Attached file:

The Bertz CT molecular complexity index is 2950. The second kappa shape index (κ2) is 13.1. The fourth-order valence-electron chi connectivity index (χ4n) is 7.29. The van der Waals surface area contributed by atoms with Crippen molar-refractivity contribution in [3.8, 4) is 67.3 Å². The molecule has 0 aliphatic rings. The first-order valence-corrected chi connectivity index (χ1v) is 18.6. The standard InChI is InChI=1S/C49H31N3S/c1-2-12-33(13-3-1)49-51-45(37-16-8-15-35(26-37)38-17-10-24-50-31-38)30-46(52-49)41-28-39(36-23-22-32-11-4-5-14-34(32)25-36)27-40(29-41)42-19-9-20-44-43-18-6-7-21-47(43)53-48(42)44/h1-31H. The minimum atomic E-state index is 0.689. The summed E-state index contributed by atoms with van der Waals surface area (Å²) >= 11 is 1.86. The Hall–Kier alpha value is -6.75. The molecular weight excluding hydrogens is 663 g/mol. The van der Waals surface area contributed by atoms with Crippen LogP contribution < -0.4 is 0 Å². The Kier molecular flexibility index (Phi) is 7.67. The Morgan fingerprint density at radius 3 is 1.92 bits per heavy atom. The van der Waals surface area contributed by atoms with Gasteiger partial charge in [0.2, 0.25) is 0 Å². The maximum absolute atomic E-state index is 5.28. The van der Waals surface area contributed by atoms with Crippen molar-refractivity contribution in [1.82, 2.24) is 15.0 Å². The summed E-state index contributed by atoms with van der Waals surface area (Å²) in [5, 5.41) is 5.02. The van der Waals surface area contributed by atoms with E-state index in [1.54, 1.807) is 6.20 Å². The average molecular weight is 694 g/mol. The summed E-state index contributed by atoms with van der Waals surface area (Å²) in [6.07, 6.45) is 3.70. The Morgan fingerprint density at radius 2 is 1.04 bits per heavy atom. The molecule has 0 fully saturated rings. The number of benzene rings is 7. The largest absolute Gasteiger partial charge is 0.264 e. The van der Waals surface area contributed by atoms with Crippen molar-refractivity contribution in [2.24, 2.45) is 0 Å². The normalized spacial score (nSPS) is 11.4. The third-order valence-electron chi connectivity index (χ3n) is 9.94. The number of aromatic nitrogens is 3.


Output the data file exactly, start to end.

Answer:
The Bertz CT molecular complexity index is 2950. The second kappa shape index (κ2) is 13.1. The fourth-order valence-electron chi connectivity index (χ4n) is 7.29. The van der Waals surface area contributed by atoms with Crippen molar-refractivity contribution in [3.8, 4) is 67.3 Å². The molecule has 0 aliphatic rings. The first-order valence-corrected chi connectivity index (χ1v) is 18.6. The standard InChI is InChI=1S/C49H31N3S/c1-2-12-33(13-3-1)49-51-45(37-16-8-15-35(26-37)38-17-10-24-50-31-38)30-46(52-49)41-28-39(36-23-22-32-11-4-5-14-34(32)25-36)27-40(29-41)42-19-9-20-44-43-18-6-7-21-47(43)53-48(42)44/h1-31H. The minimum atomic E-state index is 0.689. The summed E-state index contributed by atoms with van der Waals surface area (Å²) >= 11 is 1.86. The Hall–Kier alpha value is -6.75. The molecular weight excluding hydrogens is 663 g/mol. The van der Waals surface area contributed by atoms with Crippen LogP contribution < -0.4 is 0 Å². The Kier molecular flexibility index (Phi) is 7.67. The Morgan fingerprint density at radius 3 is 1.92 bits per heavy atom. The van der Waals surface area contributed by atoms with Gasteiger partial charge in [0.2, 0.25) is 0 Å². The maximum absolute atomic E-state index is 5.28. The van der Waals surface area contributed by atoms with Crippen molar-refractivity contribution in [1.82, 2.24) is 15.0 Å². The summed E-state index contributed by atoms with van der Waals surface area (Å²) in [5, 5.41) is 5.02. The van der Waals surface area contributed by atoms with E-state index in [1.54, 1.807) is 6.20 Å². The average molecular weight is 694 g/mol. The summed E-state index contributed by atoms with van der Waals surface area (Å²) in [6.07, 6.45) is 3.70. The Morgan fingerprint density at radius 2 is 1.04 bits per heavy atom. The molecule has 0 fully saturated rings. The number of benzene rings is 7. The largest absolute Gasteiger partial charge is 0.264 e. The van der Waals surface area contributed by atoms with Crippen molar-refractivity contribution in [2.24, 2.45) is 0 Å². The normalized spacial score (nSPS) is 11.4. The third-order valence-electron chi connectivity index (χ3n) is 9.94. The number of aromatic nitrogens is 3.